I’ve always been of the opinion that great soul ballads are in many ways the realest, or at least the deepest kind of soul records. This has a lot to do with the fact that even years into the soul genre, the ballad sides retained traces of the very birth of the sound. Many of the records in this mix bear the marks of gospel, blues, and rhythm and blues vocal harmony, and are – at least for me – the most deeply emotional records in my collection. This may have much to do with the subject matter therein, i.e. love, unrequited, lost and stolen, and the fact that these sentiments are being delivered by some of the greatest singers around. I love all kinds of soul; fast paced Northern-style dancers, rough soul shouting and sweet harmony, but there’s something more going on in the best soul ballads. It could be the drama, or the way a great ballad envelops you, grabbing your heart as well as your ears, but I find myself coming back to, and reexamining great ballad performances more intently than I do a hard-hitting dance floor mover.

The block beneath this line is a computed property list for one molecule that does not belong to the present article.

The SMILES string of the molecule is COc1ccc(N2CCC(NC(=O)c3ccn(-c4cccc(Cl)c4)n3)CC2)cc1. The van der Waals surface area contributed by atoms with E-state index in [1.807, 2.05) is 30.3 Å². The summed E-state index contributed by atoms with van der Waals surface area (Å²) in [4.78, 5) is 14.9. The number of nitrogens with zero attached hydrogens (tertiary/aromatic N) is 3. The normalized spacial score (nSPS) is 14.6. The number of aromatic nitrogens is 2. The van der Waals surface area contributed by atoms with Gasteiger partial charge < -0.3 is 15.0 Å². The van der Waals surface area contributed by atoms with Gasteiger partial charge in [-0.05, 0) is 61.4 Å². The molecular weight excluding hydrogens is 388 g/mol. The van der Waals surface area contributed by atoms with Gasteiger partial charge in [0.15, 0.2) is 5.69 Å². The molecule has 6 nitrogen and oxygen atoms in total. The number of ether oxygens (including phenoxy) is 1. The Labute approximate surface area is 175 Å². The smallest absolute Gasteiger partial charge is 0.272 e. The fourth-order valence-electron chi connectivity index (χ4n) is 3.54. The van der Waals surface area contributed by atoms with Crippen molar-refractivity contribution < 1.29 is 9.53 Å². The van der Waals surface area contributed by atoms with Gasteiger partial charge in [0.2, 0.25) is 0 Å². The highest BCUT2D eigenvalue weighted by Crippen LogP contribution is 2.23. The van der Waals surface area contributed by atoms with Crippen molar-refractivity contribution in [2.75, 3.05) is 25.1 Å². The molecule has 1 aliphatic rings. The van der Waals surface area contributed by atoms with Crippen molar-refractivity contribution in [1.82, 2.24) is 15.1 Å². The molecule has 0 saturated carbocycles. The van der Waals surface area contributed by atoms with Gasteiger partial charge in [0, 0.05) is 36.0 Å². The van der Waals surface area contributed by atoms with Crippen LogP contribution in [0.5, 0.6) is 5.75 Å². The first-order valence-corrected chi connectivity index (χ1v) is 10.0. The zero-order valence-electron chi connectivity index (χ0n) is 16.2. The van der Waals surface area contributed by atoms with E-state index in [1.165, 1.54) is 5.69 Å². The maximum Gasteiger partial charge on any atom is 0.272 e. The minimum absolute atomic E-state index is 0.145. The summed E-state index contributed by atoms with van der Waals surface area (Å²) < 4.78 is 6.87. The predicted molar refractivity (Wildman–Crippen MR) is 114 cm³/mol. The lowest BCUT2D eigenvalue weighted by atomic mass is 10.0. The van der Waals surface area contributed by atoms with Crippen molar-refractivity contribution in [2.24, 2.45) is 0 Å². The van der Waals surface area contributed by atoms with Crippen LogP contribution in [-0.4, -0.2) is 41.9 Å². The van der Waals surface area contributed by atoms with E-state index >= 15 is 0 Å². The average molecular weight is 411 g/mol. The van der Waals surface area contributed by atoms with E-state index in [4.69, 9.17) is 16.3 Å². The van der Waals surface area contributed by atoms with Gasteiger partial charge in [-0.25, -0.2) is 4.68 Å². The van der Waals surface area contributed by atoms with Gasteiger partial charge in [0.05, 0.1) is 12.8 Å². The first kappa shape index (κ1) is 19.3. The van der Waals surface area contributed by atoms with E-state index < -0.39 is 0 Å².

I’m sure it also has a lot to do with the fact that there is no greater showcase for a great singer (or a more thorough betrayal of a bad one) than a ballad. If you really want to hear why Otis Redding or Eldridge Holmes are so revered, you need only listen to their performances in this mix.
If you get the chance, I’d suggest saving this one for a warm night. Set yourself up by a window, feel the breeze of a summers evening and let the sounds (and soul) wash over you. You won’t regret it. There’s a little over an hour of deep soul herein.
The mix starts out with one of my personal favorites, Irma Thomas’ sweeping ballad ‘I Wish Someone Would Care’. Her Imperial Records catalog is filled with amazing records, but none of them come close to the epic scope of ‘I Wish Someone Would Care’. The core of the record, Thomas singing against a basic rhythm section, is built upon gradually, adding backing singers, and in the chorus even Spectorian chimes, but none of it matters when Irma’s voice takes on an edge and soars above it all.